7. how do we get more people involved?
make it simple, fun, and a little competitive. at white house 2, at first all you have to do is make your list of priorities. but if you want to do more, you can write talking points, start discussions, propose acquisitions with better ideas. earn political capital, buy ads.
But it's even easier than that for government. All government has to do is show people their efforts have an impact. it won't take much, people have pretty low expectations, a huge percentage of america doesn't think government can solve anything. we need a little shock and awe.
a government sanctioned petition site put together by mysociety got 10% of the UK population involved. a similar, obama approved site in the u.s. could get 20 million people in a year.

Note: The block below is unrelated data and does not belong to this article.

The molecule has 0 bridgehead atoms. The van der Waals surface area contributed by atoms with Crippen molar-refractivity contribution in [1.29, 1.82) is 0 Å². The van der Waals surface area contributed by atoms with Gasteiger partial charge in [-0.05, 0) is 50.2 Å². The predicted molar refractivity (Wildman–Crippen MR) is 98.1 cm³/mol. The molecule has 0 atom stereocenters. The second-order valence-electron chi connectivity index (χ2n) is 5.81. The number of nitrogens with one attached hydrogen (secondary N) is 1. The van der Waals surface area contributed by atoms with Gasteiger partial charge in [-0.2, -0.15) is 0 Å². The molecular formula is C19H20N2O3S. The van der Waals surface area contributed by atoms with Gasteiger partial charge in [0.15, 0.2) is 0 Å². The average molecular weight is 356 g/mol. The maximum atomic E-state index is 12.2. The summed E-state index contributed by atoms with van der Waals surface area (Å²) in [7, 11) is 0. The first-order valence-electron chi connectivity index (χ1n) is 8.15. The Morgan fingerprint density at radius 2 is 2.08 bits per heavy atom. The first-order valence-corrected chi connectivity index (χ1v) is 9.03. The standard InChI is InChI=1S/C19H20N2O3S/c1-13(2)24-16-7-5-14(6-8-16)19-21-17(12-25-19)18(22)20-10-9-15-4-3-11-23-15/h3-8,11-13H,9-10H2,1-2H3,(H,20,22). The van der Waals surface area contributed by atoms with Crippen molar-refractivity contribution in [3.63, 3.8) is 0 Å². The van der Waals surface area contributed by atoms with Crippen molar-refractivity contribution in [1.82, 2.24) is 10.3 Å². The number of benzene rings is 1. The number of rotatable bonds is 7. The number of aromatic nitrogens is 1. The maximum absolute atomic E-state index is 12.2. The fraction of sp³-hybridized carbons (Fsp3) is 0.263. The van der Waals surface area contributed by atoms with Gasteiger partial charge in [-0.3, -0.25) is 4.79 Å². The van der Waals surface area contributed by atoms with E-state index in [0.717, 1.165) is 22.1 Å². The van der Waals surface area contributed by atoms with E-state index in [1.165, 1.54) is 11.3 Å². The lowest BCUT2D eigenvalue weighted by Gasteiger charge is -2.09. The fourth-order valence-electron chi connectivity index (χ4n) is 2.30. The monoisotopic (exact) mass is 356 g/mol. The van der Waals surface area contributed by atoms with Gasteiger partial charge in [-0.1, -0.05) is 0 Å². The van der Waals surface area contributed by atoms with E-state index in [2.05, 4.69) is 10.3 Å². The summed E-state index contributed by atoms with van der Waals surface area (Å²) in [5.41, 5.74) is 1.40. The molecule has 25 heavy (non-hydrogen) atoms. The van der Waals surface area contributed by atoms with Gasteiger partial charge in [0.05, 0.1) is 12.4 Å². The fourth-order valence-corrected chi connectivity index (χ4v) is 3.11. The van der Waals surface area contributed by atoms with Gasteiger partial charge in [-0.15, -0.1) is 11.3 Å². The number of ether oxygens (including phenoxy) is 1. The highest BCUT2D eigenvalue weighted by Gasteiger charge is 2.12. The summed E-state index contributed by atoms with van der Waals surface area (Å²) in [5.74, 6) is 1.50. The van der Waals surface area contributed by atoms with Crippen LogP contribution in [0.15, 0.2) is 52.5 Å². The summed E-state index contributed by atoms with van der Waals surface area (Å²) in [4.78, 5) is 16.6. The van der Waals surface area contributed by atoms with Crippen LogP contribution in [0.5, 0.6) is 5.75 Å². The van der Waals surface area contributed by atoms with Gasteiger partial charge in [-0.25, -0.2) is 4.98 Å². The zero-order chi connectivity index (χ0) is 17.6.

and if this doesn't happen?
this is the polihale state park in Hawaii.
to get to this beautiful beach, you have to drive 17 miles on a dirt road..
except you can't, because a storm last december damaged an old, but critical bridge.
The state estimated it would cost $4 million to repair the damage, but no state govt has money right now, and even if they did, the repairs would take two years to work their way through the bureaucracy.
Which is time that Napali Kayaking simply didn't have. If this road wasn't open by May, he would lose his business.
So a surfer, Bruce Pleas, organized volunteers and local business owners.
They pooled their money, resources, time... and they fixed the bridge.
IN 8 DAYS.
The technology community is building simple fun tools to make this happen online faster and on a much broader scale than you can even imagine. We're upending industry after industry, and we're going to do it to government too.
when the people lead
the leaders will follow
or become obsolete.